So first, measure how customers feel at every interaction (maybe a smiley at an airport, or a text message after a delivery perhaps). However, just as importantly, regularly measure how the employees feel at those same interaction points and why. It’s not rocket science, but it can help uncover valuable, timely feedback on both sides of the ‘experience’ coin.



We live in a world that is generating unprecedented amounts of data. Yet, identifying what is useful and relevant is more and more difficult. Wood for the trees. Music from noise. Whatever analogy you want to employ, it can lead to too much data and not enough information.


Listen to your employees to get first-hand intelligence on what your rivals are up to, and why they think it matters. This anecdotal information can make the difference between winning and losing new business, but can easily be missed by external market research. Take the example of pricing: a customer calls up to say they will cancel not because of the service or product, but because the competitor will give them longer to settle their bills. On the flip side, employees may notice that they are getting more calls from customers in a particular region who are looking to leave one of your rivals.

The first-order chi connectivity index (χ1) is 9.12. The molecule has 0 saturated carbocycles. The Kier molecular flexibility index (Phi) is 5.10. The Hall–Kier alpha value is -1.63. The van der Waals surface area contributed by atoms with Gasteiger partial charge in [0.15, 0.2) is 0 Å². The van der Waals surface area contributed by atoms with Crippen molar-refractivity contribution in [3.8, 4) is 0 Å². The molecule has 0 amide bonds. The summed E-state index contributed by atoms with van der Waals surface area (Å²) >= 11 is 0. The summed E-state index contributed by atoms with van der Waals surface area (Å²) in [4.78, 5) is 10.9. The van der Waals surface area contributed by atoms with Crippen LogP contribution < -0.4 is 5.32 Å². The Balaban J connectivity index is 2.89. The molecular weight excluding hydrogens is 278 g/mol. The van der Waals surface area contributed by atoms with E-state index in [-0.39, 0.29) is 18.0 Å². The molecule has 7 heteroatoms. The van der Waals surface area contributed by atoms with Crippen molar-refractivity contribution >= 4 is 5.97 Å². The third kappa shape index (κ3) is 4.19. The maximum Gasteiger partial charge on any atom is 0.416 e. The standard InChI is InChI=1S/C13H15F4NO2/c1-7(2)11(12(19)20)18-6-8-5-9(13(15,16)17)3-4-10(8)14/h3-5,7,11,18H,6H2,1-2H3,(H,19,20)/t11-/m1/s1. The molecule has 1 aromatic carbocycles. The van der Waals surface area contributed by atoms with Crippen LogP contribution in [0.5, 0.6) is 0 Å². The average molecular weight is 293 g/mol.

Both of these examples could lead to quick, simple product changes to win and retain more business. 


These are just some of the things you can do to engage more with your employees to deliver better customer experience. Active, continuous listening, using the wisdom within your teams to fix the root cause of customer problems, measuring and improving the employee experience alongside the customer experience and acknowledging the huge insight that your workforce can provide into your competitors; each of these on its own is easy to deliver, but so often overlooked. Do everything on the list, and you may find a powerful competitive edge.


Right. That’s it, blog done; time to get back to Game of Thrones. Actually, that pile of ironing isn’t getting any smaller!